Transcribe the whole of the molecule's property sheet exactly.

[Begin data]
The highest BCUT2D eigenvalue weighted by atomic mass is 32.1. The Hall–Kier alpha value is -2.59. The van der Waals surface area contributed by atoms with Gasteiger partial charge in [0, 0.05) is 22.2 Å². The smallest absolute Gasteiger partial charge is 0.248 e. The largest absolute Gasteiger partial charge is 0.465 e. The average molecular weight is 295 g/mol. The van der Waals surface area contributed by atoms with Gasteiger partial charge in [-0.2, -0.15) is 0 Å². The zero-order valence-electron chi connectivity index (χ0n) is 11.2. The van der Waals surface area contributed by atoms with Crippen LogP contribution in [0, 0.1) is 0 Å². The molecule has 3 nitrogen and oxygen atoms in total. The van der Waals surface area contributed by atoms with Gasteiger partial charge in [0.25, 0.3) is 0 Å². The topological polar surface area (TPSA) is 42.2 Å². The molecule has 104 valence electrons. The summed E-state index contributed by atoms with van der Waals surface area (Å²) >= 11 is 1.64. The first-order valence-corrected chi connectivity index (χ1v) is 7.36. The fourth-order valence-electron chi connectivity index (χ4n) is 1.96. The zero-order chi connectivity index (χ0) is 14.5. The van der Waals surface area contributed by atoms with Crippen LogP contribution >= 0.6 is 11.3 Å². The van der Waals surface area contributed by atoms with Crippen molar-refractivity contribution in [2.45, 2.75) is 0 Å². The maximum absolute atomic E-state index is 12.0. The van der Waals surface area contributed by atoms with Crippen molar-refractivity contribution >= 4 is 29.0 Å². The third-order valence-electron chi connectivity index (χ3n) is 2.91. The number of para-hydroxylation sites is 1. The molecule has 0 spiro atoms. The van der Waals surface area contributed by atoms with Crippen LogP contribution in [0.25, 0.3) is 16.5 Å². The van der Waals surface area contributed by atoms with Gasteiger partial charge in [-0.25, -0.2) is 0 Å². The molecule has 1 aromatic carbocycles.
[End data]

The highest BCUT2D eigenvalue weighted by atomic mass is 32.1. The Hall–Kier alpha value is -2.59. The van der Waals surface area contributed by atoms with Gasteiger partial charge in [0, 0.05) is 22.2 Å². The smallest absolute Gasteiger partial charge is 0.248 e. The largest absolute Gasteiger partial charge is 0.465 e. The average molecular weight is 295 g/mol. The van der Waals surface area contributed by atoms with Gasteiger partial charge in [-0.2, -0.15) is 0 Å². The zero-order valence-electron chi connectivity index (χ0n) is 11.2. The van der Waals surface area contributed by atoms with Crippen LogP contribution in [0, 0.1) is 0 Å². The molecule has 3 nitrogen and oxygen atoms in total. The van der Waals surface area contributed by atoms with Gasteiger partial charge in [0.25, 0.3) is 0 Å². The topological polar surface area (TPSA) is 42.2 Å². The molecule has 104 valence electrons. The summed E-state index contributed by atoms with van der Waals surface area (Å²) >= 11 is 1.64. The first-order valence-corrected chi connectivity index (χ1v) is 7.36. The fourth-order valence-electron chi connectivity index (χ4n) is 1.96. The zero-order chi connectivity index (χ0) is 14.5. The van der Waals surface area contributed by atoms with Crippen LogP contribution >= 0.6 is 11.3 Å². The van der Waals surface area contributed by atoms with Crippen molar-refractivity contribution in [2.45, 2.75) is 0 Å². The maximum absolute atomic E-state index is 12.0. The van der Waals surface area contributed by atoms with Crippen molar-refractivity contribution >= 4 is 29.0 Å². The third-order valence-electron chi connectivity index (χ3n) is 2.91. The number of para-hydroxylation sites is 1. The molecule has 0 spiro atoms. The van der Waals surface area contributed by atoms with Crippen LogP contribution in [0.25, 0.3) is 16.5 Å². The van der Waals surface area contributed by atoms with Gasteiger partial charge in [-0.25, -0.2) is 0 Å². The molecule has 1 aromatic carbocycles.